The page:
Category Archives: Autism Videos at ACT

WTF – What’s the Function?

Filmed at Setting the Stage for Success: Positive Behavior Support in School, Home and Community – October 19, 2018

Part of a video learning stream on Positive Behavior Support.

Problem behaviors are one of the greatest barriers to student learning and is a significant problem for school staff and parents alike. Understanding why they occur is critical to developing preventative and educative solutions in-order-to benefit students and those who support them. These videos will dispel myths about why students engage in problem behaviors and teach participants about the four functions of behavior.

Richard Stock, PhD, BCBA-D , Capilano University

Richard Stock, PhD, BCBA-D is a full-time faculty member in the Applied Behavior Analysis – Autism Department at Capilano University.  He has provided  behavioral/educational consultative services to children and youth with ASD and other developmental disabilities in home, school and community settings since 1999.

Dr. Stock teachers courses in Ethics, Behavior Principles, Clinical Applications of ABA, Instructional Methods, and the Conceptual Analysis of Behavior. In addition to his work at Capilano University, he also teaches graduate courses in ABA as an Assistant Professor at the University of Western Ontario and Adjunct Faculty at UBC. 

 

 

Part 1: Introduction


Part 2: Breaking the Cycle of Problem Behavior


Part 3: Problem Behavior in the Past


Part 4: Potential Negative Effects of Punishment


Part 5: Functions of Behavior


Part 6: Name That Function! – Identifying the function of problem behavior


Part 7: Conclusion and Q&A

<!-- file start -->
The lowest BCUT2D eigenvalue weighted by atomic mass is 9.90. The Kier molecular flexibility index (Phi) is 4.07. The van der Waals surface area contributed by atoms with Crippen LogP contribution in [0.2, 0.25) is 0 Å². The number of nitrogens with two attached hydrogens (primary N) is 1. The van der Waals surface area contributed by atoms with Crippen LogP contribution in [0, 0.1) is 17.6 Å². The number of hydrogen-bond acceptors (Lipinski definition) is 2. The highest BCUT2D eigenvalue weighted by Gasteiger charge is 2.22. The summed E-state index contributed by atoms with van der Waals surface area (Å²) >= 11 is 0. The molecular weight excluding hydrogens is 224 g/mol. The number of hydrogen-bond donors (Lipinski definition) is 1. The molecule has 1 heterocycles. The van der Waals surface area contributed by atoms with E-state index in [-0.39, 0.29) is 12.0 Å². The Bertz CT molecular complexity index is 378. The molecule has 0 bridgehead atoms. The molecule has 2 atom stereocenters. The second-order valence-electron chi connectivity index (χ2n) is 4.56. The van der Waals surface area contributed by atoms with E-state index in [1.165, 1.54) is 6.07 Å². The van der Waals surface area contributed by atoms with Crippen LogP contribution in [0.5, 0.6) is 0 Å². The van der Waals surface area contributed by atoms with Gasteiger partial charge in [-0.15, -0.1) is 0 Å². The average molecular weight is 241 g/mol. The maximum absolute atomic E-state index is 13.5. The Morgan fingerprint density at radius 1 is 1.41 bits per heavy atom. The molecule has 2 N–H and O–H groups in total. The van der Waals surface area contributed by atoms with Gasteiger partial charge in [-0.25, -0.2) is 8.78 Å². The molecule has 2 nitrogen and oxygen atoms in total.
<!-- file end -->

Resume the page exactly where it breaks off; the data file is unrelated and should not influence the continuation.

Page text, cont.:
Practical Ways to Decrease Challenging Behaviors in School, Home and Community Settings

Filmed at ACT’s Setting the Stage for Success: Positive Behavior Support in School, Home and Community– October 19, 2018

Part of a video learning stream on Positive Behavior Support.

Dr. Lynn Kern Koegel, respected internationally for her research and clinical practice, discusses various intervention procedures for decreasing challenging behaviors. The emphasis is on Positive Behavior Support procedures that are coordinated, multi-component, and systematically implemented throughout the day. Dr. Kern Koegel also provides many example of how challenging behaviors can be avoided in the first place. This presentation will appeal to both professionals and families for its reliance on important research as well as respect for individuals with autism and challenging behaviors.

Lynn Kern Koegel, PhD, CCC-SLP, Clinical Professor, Stanford School of Medicine, Stanford University, California

Dr. Kern Koegel has been active in the development of programs to improve communication in children with autism for over 40 years. In addition to her published books and articles in the area of communication and language development, she has developed and published procedures and field manuals in the area of self-management and functional analysis that are used in school districts and by parents throughout the United States, as well as translated to other major languages.

Dr. Lynn Kern Koegel is the co-author of “Overcoming Autism: Finding the Answers, Strategies, and Hope That Can Transform a Child’s Life ” and “Growing Up on the Spectrum: A Guide to Life, Love, and Learning for Teens and Young Adults with Autism and Asperger’s”, published by Viking/Penguin. Dr, Kern Koegel and her husband, Robert Koegel, are the developers of Pivotal Response Treatment, which focuses on motivation. The Koegels have been the recipients of many awards, including the first annual Children’s Television Workshop Sesame Street Award for “Brightening the Lives of Children”, the first annual Autism Speaks award for “Science and Research” and the International ABA award for “enduring programmatic contributions in behavior analysis.”

 

Part 1: Introduction to PBS for Challenging Behavior


Part 2: Functional Behavior Assessments, Assessing the Curriculum


Part 3: Developing Meaningful Activities, Priming


Part 4: Re-Direction, Giving warning, Using Strengths, Physical Exercise, Systematic Desensitization, Coordination Across Environments, Parent Education


Part 5: Summary and Q&A